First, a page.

Next-generation solar cells that mimic photosynthesis with biological material may give new meaning to the term "green technology." Adding the protein bacteriorhodopsin (bR) to perovskite solar cells boosted the efficiency of the devices in a series of laboratory tests, according to an international team of researchers.
"These findings open the door for the development of a cheaper, more environmentally friendly bioperovskite solar cell technology," said Shashank Priya, associate vice president for research and professor of materials science at Penn State. "In the future, we may essentially replace some expensive chemicals inside solar cells with relatively cheaper natural materials."
Perovskite solar cells, named for their unique crystal structures that excel at absorbing visible light, are an area of intense research because they offer a more efficient and less expensive alternative to traditional silicon-based solar technology.
The most efficient perovskite solar cells can convert 22 to 23 percent of sunlight to electricity. The researchers found that adding the bR protein to perovskite solar cells improved the devices' efficiency from 14.5 to 17 percent. They reported their findings in the American Chemical Society journal ACS Applied Materials and Interfaces.
The research represents the first time scientists have shown that biological materials added to perovskite solar cells can provide a high efficiency. Future research could result in even more efficient bioperovskite materials, the researchers said.
"Previous studies have achieved 8 or 9 percent efficiency by mixing certain proteins inside solar cell structures," said Priya, a co-lead author of the study. "But nothing has come close to 17 percent. These findings are very significant."
Commercial solar arrays consist of hundreds or thousands of individual solar cells, so even small improvements in efficiency can lead to real savings, according to the researchers.
Drawing on nature, the researchers sought to further improve the performance of perovskite solar cells through Förster Resonance Energy Transfer (FRET), a mechanism for energy transfer between a pair of photosensitive molecules.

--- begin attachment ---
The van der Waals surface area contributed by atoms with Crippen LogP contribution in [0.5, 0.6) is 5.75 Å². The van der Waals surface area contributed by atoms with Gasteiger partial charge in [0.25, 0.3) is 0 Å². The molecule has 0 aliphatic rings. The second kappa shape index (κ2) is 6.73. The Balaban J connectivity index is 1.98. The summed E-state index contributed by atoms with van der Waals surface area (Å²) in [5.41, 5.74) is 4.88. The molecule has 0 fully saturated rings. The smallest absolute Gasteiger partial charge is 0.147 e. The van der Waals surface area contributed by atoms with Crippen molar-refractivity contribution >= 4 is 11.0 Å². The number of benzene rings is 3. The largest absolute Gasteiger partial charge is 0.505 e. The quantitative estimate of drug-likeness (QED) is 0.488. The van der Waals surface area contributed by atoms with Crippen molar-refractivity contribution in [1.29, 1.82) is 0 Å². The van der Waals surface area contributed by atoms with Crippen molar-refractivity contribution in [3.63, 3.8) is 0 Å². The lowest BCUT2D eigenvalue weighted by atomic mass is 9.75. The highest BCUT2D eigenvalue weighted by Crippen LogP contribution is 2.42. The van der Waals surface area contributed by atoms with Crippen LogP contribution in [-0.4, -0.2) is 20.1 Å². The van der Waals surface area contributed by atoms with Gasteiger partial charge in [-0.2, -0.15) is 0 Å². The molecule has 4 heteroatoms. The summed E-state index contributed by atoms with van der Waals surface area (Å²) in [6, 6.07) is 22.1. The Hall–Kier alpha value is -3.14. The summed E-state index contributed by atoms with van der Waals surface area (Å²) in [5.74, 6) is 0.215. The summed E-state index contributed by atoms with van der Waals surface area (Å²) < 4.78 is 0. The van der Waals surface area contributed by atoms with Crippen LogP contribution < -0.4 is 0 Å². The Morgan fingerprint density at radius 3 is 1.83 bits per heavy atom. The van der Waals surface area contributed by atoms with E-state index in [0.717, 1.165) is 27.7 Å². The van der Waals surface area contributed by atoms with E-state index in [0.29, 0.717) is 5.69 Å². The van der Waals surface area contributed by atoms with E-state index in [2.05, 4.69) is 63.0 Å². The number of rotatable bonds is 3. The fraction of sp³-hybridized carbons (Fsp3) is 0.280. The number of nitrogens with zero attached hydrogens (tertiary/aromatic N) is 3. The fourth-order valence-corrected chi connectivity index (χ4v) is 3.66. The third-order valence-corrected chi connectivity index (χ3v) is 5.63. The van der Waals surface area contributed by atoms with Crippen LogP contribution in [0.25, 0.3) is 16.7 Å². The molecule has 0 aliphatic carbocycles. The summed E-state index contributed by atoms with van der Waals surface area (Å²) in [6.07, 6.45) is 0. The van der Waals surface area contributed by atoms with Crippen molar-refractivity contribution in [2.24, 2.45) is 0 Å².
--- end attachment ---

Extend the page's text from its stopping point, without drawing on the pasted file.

"The FRET mechanism has been around for a long time," said Renugopalakrishnan Venkatesan, professor at Northeastern University and Boston Children's Hospital, Harvard University, and co-lead author on the study. "It seems to be the basis of photosynthesis and can be found in technologies like the wireless transfer of energy, and even in the animal world as a mechanism for communication. We are using this mechanism to try to create a world of bio-inspired systems that have the potential to surpass either inorganic or organic molecules."
The bR proteins and perovskite materials have similar electrical properties, or band gaps. By aligning these gaps, the scientists hypothesized they could achieve a better performance in perovskite solar cells through the FRET mechanism.
"Solar cells work by absorbing light energy, or photon molecules and creating electron-hole pairs," said Subhabrata Das, who participated in the research while a doctoral student at Columbia University. "By sending the electrons and holes in opposite directions, solar cells generate an electrical current that's turned into electricity."
However, a certain percent of electron-hole pairs recombine, reducing the amount of current produced. Mixing the bR protein into perovskite solar cells helped electron-hole pairs better move through the devices, reducing recombination losses and boosting efficiency, the scientists said.
The findings could potentially have larger consequences, leading to the design of other hybrid devices in which artificial and biological materials work together, according to the researchers.
Bernardo Barbiellini, professor at the University of Lappeenranta, Finland, also served as co-lead author of the study.
Also contributing from Penn State were Congcong Wu, associate research professor, and Yuchen Hou, graduate student in material science and engineering. Other researchers on the study were Zhaoning Song, University of Toledo; Rainer Koch, the University of Oldenburg, Germany; and Ponisseril Somasundaran, Columbia University.
The Air Force Office of Scientific Research and the U.S. Department of Energy funded this research.